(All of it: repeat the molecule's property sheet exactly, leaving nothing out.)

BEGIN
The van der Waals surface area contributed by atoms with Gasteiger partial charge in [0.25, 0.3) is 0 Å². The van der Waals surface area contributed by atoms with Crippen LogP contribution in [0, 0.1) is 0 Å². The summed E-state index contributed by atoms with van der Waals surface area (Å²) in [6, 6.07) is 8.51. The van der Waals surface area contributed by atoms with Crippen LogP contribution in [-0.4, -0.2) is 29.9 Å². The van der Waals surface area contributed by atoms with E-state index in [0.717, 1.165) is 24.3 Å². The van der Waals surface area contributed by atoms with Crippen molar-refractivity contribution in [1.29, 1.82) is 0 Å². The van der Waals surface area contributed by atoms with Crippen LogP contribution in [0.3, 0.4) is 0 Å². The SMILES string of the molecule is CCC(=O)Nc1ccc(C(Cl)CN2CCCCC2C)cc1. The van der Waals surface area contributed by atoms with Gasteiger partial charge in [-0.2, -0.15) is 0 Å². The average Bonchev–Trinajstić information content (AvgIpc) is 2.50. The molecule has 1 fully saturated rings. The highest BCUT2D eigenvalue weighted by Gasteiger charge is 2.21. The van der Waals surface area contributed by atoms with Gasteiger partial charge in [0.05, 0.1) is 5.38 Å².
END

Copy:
The van der Waals surface area contributed by atoms with Gasteiger partial charge in [0.25, 0.3) is 0 Å². The van der Waals surface area contributed by atoms with Crippen LogP contribution in [0, 0.1) is 0 Å². The summed E-state index contributed by atoms with van der Waals surface area (Å²) in [6, 6.07) is 8.51. The van der Waals surface area contributed by atoms with Crippen LogP contribution in [-0.4, -0.2) is 29.9 Å². The van der Waals surface area contributed by atoms with E-state index in [0.717, 1.165) is 24.3 Å². The van der Waals surface area contributed by atoms with Crippen molar-refractivity contribution in [1.29, 1.82) is 0 Å². The van der Waals surface area contributed by atoms with Crippen LogP contribution in [0.3, 0.4) is 0 Å². The SMILES string of the molecule is CCC(=O)Nc1ccc(C(Cl)CN2CCCCC2C)cc1. The van der Waals surface area contributed by atoms with Gasteiger partial charge in [-0.2, -0.15) is 0 Å². The average Bonchev–Trinajstić information content (AvgIpc) is 2.50. The molecule has 1 fully saturated rings. The highest BCUT2D eigenvalue weighted by Gasteiger charge is 2.21. The van der Waals surface area contributed by atoms with Gasteiger partial charge in [0.05, 0.1) is 5.38 Å².